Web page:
Annual leave and coronavirus – what’s the deal?

May 12, 2020 | Good Management

There has been a lot of confusion about how holiday should be handled during this period, so here are five key points to help you manage it.

Cancelling planned holiday

Of course many people have had their travel plans cancelled and will be unable to go on holiday as they normally would. Understandably many people are asking to cancel planned annual leave requests as a result.

You can allow them to do this if you would like to, but you are not under any obligation to allow cancellations, and should remember that if you do, staff will need to take the time off at some point in the future.

Requiring people to take holiday

In most industries employers don’t require staff to take holiday on designated dates, as usually this isn’t necessary. So many managers don’t realise they can do this. In fact as long as you give twice as much notice as the length of time you need people to take off, you can force employees to take leave at times you choose. So if you want people to take a week off, you need to give two weeks’ notice of this.

If you want to allow a bit more flexibility, many employers are implementing a requirement for people to take a certain percentage of their annual leave by a certain date, to ensure there is not a bottleneck of leave right at the end of the year. This helps reduce the backlog of annual leave whilst giving people hopefully a little bit of choice.

Obviously implementing more restrictions about annual leave and/or forcing people to take leave when they can’t go on holiday is not likely to go down well with staff, so if you do it, you should ensure you communicate very well about the reasons for doing so, and treat staff as fairly as you can possibly manage.

Ultimately, for many businesses, it will simply not be manageable to allow staff to continue to accrue lots of annual leave without taking it, as this will make staffing incredibly difficult later on, just as the business is trying to recover from coronavirus. Protecting the business will protect people’s jobs, so making unpopular decisions now might be in the longer-term interests of your employees.

Carrying over holiday

There have been new regulations published relaxing the carryover rules for annual leave. Normally it is necessary to take at least four weeks’ annual leave during the relevant holiday year, and to carry over no more than 1.6 weeks.

However the new regulations have made provision for up to four weeks to be carried over and used up over the next two years.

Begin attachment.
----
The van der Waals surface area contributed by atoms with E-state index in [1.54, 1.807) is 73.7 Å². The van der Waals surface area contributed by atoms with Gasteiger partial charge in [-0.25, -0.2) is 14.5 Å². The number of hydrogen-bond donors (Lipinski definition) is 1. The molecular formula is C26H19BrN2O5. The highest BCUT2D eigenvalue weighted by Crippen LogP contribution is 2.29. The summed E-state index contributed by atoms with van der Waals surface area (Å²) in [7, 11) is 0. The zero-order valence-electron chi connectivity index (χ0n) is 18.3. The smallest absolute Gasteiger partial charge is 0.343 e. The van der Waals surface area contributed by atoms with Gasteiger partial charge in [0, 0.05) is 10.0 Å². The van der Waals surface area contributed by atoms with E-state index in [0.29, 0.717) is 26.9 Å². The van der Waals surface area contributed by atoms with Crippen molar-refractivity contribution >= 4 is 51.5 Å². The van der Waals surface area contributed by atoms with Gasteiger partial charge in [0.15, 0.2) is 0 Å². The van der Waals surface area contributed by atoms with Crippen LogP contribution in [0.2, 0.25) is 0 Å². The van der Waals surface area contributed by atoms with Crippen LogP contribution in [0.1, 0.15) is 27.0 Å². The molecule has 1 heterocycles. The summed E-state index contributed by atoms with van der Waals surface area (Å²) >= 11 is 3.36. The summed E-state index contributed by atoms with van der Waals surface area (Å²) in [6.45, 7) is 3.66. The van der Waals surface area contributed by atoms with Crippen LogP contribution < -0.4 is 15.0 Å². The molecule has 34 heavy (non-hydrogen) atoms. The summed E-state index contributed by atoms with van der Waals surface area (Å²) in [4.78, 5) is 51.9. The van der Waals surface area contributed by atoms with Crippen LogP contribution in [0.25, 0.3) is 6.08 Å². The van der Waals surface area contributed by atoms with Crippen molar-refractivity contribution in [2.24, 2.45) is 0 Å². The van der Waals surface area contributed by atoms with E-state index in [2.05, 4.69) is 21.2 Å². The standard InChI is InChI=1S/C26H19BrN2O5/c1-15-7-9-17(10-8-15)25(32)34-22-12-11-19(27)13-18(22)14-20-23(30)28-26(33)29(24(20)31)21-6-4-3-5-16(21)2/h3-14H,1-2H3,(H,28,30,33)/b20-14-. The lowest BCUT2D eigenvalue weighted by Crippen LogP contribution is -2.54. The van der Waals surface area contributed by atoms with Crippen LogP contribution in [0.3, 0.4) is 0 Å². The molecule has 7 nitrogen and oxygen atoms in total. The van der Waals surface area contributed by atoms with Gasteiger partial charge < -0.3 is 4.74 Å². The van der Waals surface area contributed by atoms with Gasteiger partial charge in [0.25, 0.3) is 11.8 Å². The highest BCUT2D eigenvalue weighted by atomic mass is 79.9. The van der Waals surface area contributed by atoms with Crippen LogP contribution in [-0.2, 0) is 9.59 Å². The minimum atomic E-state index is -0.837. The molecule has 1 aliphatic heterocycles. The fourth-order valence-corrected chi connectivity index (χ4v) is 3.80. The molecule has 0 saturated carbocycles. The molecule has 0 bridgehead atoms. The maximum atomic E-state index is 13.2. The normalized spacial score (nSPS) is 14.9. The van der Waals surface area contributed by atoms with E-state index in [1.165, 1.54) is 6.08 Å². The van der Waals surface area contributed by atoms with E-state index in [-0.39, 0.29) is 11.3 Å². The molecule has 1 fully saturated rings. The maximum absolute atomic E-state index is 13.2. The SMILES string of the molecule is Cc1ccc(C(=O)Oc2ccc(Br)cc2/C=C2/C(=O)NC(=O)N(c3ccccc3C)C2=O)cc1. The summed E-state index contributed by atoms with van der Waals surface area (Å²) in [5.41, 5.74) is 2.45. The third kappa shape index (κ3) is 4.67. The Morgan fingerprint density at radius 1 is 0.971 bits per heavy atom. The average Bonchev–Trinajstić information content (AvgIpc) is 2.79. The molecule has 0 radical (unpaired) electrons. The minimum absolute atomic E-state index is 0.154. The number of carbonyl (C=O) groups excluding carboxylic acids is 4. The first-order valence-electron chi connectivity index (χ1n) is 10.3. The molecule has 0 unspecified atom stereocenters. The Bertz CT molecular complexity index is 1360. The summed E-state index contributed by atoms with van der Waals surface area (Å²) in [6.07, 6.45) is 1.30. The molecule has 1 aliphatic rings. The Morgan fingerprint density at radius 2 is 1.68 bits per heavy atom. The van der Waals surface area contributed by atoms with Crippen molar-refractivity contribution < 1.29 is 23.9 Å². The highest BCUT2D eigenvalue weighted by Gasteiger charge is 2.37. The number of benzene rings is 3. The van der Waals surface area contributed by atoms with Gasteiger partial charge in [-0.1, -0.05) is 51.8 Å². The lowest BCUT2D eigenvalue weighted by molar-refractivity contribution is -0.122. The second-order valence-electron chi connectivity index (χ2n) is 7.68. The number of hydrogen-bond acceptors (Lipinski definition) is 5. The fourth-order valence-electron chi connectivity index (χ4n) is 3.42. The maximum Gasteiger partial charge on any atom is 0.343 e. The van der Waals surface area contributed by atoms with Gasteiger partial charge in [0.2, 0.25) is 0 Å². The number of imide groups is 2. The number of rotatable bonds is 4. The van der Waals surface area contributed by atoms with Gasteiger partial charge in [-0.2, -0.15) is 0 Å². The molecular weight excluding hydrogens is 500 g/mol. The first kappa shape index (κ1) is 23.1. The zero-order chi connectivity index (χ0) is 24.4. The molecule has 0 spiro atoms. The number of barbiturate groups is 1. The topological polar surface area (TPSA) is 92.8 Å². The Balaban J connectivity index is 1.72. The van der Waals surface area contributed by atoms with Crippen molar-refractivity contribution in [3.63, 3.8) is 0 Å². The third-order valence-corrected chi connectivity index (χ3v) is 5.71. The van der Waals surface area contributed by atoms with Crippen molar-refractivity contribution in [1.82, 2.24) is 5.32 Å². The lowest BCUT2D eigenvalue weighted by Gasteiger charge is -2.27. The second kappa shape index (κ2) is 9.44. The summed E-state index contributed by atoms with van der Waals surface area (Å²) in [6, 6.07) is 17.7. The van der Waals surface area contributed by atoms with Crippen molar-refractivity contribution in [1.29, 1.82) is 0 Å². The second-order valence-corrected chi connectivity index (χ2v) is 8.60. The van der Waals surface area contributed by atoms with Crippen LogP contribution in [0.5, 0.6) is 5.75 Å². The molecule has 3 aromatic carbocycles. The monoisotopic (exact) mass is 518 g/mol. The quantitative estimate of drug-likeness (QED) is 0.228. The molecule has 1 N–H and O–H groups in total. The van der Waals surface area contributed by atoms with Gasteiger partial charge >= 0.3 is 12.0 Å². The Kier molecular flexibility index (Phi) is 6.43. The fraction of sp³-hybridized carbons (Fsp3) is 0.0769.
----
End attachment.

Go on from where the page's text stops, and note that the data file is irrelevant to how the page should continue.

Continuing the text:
The important thing to note is that this change only applies where workers have been unable to take their annual leave because of coronavirus factors. This is most likely to apply to key workers in industries working at full pelt to cope with dealing with the virus.

Many workers will want to carry over lots of holiday where possible. They will have been unable to do what they would normally do whilst on annual leave this year, and will feel ‘hard done by’, understandably. And many are hearing about extra carry over provision and are assuming that they are entitled to carry lots of holiday over to take at a time of their choosing at a later date when they can perhaps go away or at least their activities are not as restricted.

But this only applies where it is not possible for them to take it, not because they would prefer not to take it. So if it is possible for your workers to take their annual leave, you should ensure they do so, as allowing too much carry over will only cause problems later.

Holiday during furlough

Initially it wasn’t clear whether this would be allowed under the terms of the Coronavirus Job Retention Scheme, however it is now clear that employees being on annual leave (including bank holidays) while on furlough won’t jeopardise the minimum three-week requirement for furlough funding.

Whilst many businesses may be suffering financially at this time, and therefore not able to afford to pay staff more than the 80% they are getting funded by the government, it’s worth bearing in mind that if you end up making staff redundant, you will have to pay them at 100% for holiday accrued and not taken, and this will not be funded by the government.

In addition, if they stay on furlough but the furlough funding is reduced from 80% to a lower figure, the amount you will have to pay to top up will be increased. Holiday taken when furlough is at 80% will only cost you 20% of pay, so doing it now if at all possible could save your business significant money in the medium term.

How much to pay people on holiday

If staff are on furlough they are usually only receiving 80% of their pay, unless you are topping it up. But what happens if you want them to take some annual leave at this time? In that case you will need to top up their pay to their normal 100% rate.

The key thing to remember is that staff on holiday should receive their ‘normal’ pay. If they are on fixed salary, you should pay them at their normal rate. If they are on variable pay, you should calculate their holiday pay based on the average earnings over the last 52 weeks.


If you’d like some advice about managing holiday during the coronavirus pandemic, do get in touch.